What Could Possibly Go Wrong? – Three Things to Know About Ethanol Gas Standards
Compressed alcohol gas has become the favored calibration standard to maintain the accuracy of breath testing instruments. Compressed gas has several advantages compared to simulators, the only other method of producing an alcohol standard. Compressed gas is portable, does not need AC power, is instantly ready to use (see below for the exception), has relatively long shelf life, and is easy to use. However, there are several key issues that breath alcohol operators must know about alcohol gas standards to ensure they give accurate results.
Shelf Life Matters:
Manufacturers of alcohol gas standards stamp an expiration date on the label of every tank. The manufacturer is essentially guaranteeing that the alcohol concentration will remain the same for the duration of the shelf life, which is usually about 18 months to two years. There is no guarantee that a tank used after the expiration date will have the same alcohol concentration specified on the label. In fact, at some point after the expiration date the true alcohol concentration of the gas will decrease and will no longer be the same concentration as on the label.
An operator who uses a tank after the expiration date cannot have any assurance about the accuracy or validity of calibration verifications or adjustments.
Alcohol Concentration Varies with Barometric Pressure:
The readings that compressed alcohol gas give depend on barometric pressure. Elevation is the biggest influence on barometric pressure. As elevation increases, barometric pressure goes down. The difference can be very minor at elevations less than 1,500 feet, but the difference becomessignificant at higher elevations. For example, a tank that reads .038 at sea level (zero feet elevation) will read .031 at 5,250 feet elevation. Operators must consult the altitude conversion chart on every tank or use a device like the True Cal II that reads barometric pressure and displays the alcohol concentration. A few instruments, such as theAlcomonitor CC and Alco-Sensor VXL, have built-in barometers and automatically calculate the true alcohol concentration without operator intervention.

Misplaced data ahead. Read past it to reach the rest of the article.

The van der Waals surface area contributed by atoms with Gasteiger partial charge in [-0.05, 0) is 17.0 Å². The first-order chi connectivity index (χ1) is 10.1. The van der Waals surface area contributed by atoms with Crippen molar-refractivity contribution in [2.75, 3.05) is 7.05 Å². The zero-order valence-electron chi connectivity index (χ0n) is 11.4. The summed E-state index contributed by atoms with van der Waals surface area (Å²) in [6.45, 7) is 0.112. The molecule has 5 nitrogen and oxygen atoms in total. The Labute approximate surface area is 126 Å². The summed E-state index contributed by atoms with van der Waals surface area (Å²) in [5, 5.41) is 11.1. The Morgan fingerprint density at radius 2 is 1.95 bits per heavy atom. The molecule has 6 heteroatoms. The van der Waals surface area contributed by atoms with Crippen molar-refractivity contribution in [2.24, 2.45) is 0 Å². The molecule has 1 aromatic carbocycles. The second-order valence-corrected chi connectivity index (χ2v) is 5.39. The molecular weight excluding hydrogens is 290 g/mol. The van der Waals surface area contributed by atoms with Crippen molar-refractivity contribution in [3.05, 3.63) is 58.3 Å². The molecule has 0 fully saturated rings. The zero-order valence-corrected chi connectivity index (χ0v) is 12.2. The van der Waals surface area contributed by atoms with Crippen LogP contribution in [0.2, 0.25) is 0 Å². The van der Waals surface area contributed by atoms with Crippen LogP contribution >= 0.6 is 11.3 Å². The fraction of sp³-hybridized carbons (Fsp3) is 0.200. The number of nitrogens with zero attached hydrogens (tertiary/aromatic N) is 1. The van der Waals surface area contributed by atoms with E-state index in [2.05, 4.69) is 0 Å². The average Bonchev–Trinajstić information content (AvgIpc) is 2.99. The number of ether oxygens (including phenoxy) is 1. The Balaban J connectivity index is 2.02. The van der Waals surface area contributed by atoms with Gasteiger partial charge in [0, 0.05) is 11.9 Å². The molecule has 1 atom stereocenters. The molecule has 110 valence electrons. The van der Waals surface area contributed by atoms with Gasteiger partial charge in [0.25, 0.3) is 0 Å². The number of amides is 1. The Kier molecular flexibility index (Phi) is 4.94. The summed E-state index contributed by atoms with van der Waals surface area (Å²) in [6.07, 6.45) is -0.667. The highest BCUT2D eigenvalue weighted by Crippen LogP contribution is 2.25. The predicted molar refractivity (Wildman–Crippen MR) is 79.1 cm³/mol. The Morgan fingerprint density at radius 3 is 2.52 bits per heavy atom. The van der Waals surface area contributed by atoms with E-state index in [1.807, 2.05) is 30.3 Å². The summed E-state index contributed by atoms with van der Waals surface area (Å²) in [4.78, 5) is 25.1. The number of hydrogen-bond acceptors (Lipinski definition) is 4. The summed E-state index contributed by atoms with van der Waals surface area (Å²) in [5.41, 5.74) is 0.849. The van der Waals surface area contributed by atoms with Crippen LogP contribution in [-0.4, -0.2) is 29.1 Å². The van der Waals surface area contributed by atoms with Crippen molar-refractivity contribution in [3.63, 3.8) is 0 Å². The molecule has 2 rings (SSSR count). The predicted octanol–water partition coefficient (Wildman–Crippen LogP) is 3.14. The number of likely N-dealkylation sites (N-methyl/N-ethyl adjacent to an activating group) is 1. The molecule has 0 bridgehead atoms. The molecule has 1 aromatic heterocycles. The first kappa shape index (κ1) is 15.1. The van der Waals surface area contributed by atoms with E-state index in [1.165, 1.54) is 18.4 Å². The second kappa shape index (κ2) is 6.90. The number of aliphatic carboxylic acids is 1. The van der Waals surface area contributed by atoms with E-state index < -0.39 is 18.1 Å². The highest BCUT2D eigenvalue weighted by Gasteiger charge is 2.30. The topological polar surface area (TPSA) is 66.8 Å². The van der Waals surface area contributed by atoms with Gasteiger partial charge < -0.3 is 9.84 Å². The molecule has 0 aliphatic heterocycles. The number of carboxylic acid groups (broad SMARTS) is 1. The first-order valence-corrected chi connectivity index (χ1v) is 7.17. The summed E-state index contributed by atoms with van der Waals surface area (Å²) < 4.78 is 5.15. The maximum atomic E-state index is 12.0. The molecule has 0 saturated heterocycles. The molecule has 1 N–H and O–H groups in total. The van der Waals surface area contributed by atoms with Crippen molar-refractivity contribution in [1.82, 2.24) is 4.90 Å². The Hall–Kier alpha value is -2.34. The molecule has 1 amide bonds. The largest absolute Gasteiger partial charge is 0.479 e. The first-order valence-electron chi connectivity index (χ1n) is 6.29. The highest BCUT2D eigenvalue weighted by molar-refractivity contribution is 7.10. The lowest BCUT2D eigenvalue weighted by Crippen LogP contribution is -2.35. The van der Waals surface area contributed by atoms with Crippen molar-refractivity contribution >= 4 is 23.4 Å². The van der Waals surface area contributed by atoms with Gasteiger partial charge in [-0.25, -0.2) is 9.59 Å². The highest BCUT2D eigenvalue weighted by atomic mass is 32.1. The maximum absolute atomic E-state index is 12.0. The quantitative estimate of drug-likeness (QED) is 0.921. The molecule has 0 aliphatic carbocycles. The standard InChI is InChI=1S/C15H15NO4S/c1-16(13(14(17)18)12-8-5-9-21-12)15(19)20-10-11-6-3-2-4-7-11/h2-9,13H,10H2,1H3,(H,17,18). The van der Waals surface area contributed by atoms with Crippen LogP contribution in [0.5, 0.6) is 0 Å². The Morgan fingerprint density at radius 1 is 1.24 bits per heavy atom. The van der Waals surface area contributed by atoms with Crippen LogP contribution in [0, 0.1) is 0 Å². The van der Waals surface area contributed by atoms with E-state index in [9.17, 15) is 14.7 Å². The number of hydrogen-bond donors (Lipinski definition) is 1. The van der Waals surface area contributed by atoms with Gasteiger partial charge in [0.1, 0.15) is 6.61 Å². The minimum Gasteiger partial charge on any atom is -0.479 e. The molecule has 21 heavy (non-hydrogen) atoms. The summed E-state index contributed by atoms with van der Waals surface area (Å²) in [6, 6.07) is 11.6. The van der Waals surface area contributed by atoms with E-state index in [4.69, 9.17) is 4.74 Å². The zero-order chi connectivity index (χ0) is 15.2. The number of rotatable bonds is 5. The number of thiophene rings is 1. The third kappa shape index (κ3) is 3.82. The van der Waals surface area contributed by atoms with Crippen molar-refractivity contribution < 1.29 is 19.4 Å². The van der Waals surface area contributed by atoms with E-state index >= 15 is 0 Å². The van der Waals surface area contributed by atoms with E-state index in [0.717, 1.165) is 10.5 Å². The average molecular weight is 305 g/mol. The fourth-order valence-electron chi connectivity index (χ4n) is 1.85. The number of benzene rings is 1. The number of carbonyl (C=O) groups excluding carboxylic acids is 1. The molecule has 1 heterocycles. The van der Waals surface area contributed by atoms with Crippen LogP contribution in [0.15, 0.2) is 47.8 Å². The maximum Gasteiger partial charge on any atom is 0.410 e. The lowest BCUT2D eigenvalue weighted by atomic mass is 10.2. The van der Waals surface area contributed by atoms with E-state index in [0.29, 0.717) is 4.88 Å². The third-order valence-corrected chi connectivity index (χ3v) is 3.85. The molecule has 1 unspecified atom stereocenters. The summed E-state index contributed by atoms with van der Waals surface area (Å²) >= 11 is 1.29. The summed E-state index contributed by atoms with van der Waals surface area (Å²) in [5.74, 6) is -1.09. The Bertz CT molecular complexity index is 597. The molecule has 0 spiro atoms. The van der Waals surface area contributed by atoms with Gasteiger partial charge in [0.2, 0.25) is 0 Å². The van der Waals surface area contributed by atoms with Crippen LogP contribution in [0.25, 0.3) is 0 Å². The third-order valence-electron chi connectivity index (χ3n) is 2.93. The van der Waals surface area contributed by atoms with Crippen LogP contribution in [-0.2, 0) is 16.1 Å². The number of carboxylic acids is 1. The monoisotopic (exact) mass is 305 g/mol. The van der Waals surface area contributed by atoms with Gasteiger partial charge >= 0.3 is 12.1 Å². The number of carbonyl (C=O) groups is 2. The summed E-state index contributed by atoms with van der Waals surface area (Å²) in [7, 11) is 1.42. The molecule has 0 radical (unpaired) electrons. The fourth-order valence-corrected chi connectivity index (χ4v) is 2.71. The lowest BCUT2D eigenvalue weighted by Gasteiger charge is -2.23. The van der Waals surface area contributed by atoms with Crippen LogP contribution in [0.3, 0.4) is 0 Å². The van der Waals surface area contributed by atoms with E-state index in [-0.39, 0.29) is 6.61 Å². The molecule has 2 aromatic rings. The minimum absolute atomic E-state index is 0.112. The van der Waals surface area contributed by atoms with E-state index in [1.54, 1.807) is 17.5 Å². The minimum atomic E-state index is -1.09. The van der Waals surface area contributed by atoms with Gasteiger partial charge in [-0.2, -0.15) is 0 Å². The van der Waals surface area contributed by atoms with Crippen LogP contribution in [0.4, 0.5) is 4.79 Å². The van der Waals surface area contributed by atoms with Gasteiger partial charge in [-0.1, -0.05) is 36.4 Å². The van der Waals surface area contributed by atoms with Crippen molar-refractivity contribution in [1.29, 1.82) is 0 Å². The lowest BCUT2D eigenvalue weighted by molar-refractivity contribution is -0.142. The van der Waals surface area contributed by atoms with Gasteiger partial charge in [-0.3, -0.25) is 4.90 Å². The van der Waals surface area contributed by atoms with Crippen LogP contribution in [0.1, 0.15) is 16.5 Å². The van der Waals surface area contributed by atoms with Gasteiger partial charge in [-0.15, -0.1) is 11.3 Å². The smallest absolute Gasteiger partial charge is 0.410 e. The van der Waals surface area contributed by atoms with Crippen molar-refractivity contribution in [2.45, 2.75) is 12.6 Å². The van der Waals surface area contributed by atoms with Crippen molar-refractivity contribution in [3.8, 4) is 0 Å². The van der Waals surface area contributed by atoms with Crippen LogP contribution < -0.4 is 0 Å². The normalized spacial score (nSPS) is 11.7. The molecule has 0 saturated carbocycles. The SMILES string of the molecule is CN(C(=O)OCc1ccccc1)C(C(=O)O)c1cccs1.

An operator who relies only on the alcohol concentration written on the label of the tank and does not make the appropriate adjustment for elevation will not maintain an instrument in accurate condition.
Cold Temperatures Make a Difference
Compressed ethanol gas will condense into a liquid state if the tank gets too cold. The temperature at which this happens depends on the alcohol concentration and the pressure. In general, temperatures around freezing will cause the ethanol to condense, changing from a gas to a liquid. As the tank warms up the liquid ethanol will change back to a gas.
However, if the operator were to use the tank before the tank has warmed and the liquid ethanol has changed to gas, the proportion of ethanol and nitrogen will be permanently changed.
1) The initial use of the cold tank will produce lower alcohol concentrations because there will be a higher proportion of nitrogen (which has a much lower dew point than ethanol and so has not condensed) and a lower amount of ethanol (the condensed ethanol is not in the gas that is dispensed),
2) Once the tank warms and the liquid ethanol returns to gas, the tank will always give a higher alcohol concentration because the proportion of nitrogen to ethanol has changed – there is now less nitrogen and more ethanol.
An operator who uses a tank in freezing temperatures may permanently alter the alcohol concentration of the tank, and the tank will no longer give accurate readings.
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